Welfare? April 11, 2012Posted by WorldbyStorm in British Politics, Economy, The Left.
Last month Prospect Magazine ran an article by Peter Kellner of YouGov, arguing that there was a quiet revolution taking place. He posits on foot of the problems the Conservatives ran into with welfare ‘reform’ bill that polling data conducted on behalf of Prospect magazine suggested that there was a shift taking place in relation to the attitude in Britain towards welfare itself.
And this wasn’t a shift that the left would be comfortable with.
He argues that:
A number of different, though related, issues need to be teased apart: the affordability of the welfare system as a whole, our attitudes to redistribution, the extent to which people think the system is being abused, attitudes to specific recipient groups, and the enduring debate over universal versus targeted benefits.
So what are the results?
To the question: “In general, do you agree or disagree with this statement ‘The government pays out too much in benefits; welfare levels overall should be reduced?’” 74 per cent agree; 17 per cent disagree.
To the idea of cutting back benefit 51 per cent agree while 35 per cent disagree.
More disturbingly again he notes that Labour voters support cuts 59 per cent to 32 per cent.
Kellner looks at other YouGov research and notes one very interesting snippet.
Last spring we asked people about taxation and public spending. We listed the variety of taxes, and the different forms of public spending and asked how fair the system was. To some extent with spending, and to a greater extent with taxes, people thought the systems unfair.
We then asked people to take all the different taxes and forms of spending into account, and posed this question: in terms of you and your immediate family, do you think the overall value of the benefits and public services you receive are worth more or less than the taxes you pay? A mere 8 per cent said they were net gainers, while 55 per cent said they were net losers. (The rest thought the two were roughly in balance or didn’t know.)
And he points to middle class voters as believing themselves to be ‘losers rather than gainers’ by nine to one, but he notes that working class voters hold the same views six to one.
His analysis is, that along with information from the British Social Attitudes data that since the 1980s indicates a slippage in support for redistribution.
On a political level none of this should be a surprise. The Thatcher period was a time when the very concept of redistribution was pushed aside. Support for
But here’s a thought. Kellner notes that:
We asked people how many welfare claimants are “scroungers” in the sense that they “lie about their circumstances in order to obtain higher welfare benefits (for example by pretending to be unemployed or ill or disabled) or deliberately refuse to take work where suitable jobs are available.” Just 28 per cent think the problem is confined to “a small minority” or “few, if any” claimants. Two-thirds of the public say that “scroungers” are a “significant minority” or “around half” or a majority.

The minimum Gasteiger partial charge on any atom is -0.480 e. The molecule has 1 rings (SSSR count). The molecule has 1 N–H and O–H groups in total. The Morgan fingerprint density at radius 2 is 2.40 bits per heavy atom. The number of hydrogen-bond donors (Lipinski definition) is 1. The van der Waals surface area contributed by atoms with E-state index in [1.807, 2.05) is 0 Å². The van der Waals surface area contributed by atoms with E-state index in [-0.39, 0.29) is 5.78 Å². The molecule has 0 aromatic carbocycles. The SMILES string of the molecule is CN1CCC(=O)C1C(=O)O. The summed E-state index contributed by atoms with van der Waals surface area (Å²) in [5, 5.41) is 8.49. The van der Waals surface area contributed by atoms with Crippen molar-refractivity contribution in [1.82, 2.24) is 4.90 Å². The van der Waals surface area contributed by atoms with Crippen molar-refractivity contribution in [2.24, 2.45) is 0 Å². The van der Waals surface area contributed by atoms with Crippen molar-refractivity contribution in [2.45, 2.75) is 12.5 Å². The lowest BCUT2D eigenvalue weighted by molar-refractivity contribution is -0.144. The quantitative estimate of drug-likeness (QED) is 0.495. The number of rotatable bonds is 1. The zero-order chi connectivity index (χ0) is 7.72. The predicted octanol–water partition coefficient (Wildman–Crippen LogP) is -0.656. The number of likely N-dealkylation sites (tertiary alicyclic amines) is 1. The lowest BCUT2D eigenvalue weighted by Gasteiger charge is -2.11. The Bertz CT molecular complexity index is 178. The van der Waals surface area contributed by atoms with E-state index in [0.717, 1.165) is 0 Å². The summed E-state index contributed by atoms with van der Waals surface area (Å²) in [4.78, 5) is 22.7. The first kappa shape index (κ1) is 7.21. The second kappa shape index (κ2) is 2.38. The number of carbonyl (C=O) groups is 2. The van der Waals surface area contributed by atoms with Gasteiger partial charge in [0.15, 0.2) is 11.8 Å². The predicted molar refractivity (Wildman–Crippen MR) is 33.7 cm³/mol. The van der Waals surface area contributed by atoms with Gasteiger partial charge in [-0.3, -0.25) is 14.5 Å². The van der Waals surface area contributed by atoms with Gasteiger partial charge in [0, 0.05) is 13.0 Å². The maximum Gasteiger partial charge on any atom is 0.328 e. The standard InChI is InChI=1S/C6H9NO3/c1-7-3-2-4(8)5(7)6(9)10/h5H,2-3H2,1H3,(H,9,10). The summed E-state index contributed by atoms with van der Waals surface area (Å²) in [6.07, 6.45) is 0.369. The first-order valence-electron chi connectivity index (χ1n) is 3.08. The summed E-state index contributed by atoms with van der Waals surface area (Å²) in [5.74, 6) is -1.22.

But he doesn’t contextualise the piece with the actual figures. That lack of contextualisation is important because it somewhat adds to the discourse surrounding this issue that there are a significant numbers ‘scrounging’. Interestingly we know from the Irish experience in recent years that benefit fraud is actually very low and relatively easily dealt with and that the discourse is simply wrong on that issue.
For those of us who argue for universal provision – a position that might be seen as traditional strong social democrat (and even weak social democrat given that just this last month Frank Field, of all people, was arguing for universal provision), this is dispiriting.
There is another dimension to the vexed issue of who are “the right people.” Some of our benefits are universal (notably the state pension and winter fuel allowance). Child benefit is currently paid to all parents of children under 16, but will be removed from higher-rate taxpayers from next year. Other benefits are means-tested.
The argument for universal benefits is a familiar one. They bind society together. They avoid stigma. They are cheap to administer. They reflect the view that there are other kinds of redistribution than rich to poor—such as from childless adults to parents and children, and from working people to the elderly. They uphold the principle of national insurance, that we pay money in at one stage in our lives, and draw it out at another.
How persuasive are such arguments these days? We tested them in relation to child benefit and pensions. On child benefit, the public’s verdict is clear cut. Seventy per cent, support its withdrawal from higher-rate taxpayers. Only 21 per cent oppose the move.
And depressingly it is those on lower incomes who are most antagonistic to universalism in this provision. Small wonder, given the discourse surrounding it though. What’s fascinating is that the issue of general taxation to fund it is rarely raised. But then, as evidenced by the near-fetishistic reduction of the top rate in the UK in the past month or so, we know all too well the dominant narrative on that in the contemporary period.